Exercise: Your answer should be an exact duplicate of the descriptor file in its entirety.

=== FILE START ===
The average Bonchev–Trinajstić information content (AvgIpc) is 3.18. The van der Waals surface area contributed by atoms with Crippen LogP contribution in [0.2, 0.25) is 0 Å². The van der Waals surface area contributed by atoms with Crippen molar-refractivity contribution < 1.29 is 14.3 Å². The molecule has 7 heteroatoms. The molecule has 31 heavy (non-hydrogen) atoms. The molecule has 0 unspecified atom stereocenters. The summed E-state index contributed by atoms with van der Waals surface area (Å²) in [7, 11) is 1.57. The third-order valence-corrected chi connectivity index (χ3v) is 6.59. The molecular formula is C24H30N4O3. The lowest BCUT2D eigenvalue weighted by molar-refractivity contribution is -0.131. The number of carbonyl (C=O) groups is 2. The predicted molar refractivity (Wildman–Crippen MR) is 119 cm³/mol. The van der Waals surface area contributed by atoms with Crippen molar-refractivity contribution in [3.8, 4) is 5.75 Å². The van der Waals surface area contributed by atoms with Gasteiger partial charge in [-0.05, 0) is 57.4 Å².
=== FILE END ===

The average Bonchev–Trinajstić information content (AvgIpc) is 3.18. The van der Waals surface area contributed by atoms with Crippen LogP contribution in [0.2, 0.25) is 0 Å². The van der Waals surface area contributed by atoms with Crippen molar-refractivity contribution < 1.29 is 14.3 Å². The molecule has 7 heteroatoms. The molecule has 31 heavy (non-hydrogen) atoms. The molecule has 0 unspecified atom stereocenters. The summed E-state index contributed by atoms with van der Waals surface area (Å²) in [7, 11) is 1.57. The third-order valence-corrected chi connectivity index (χ3v) is 6.59. The molecular formula is C24H30N4O3. The lowest BCUT2D eigenvalue weighted by molar-refractivity contribution is -0.131. The number of carbonyl (C=O) groups is 2. The predicted molar refractivity (Wildman–Crippen MR) is 119 cm³/mol. The van der Waals surface area contributed by atoms with Crippen molar-refractivity contribution in [3.8, 4) is 5.75 Å². The van der Waals surface area contributed by atoms with Gasteiger partial charge in [-0.05, 0) is 57.4 Å².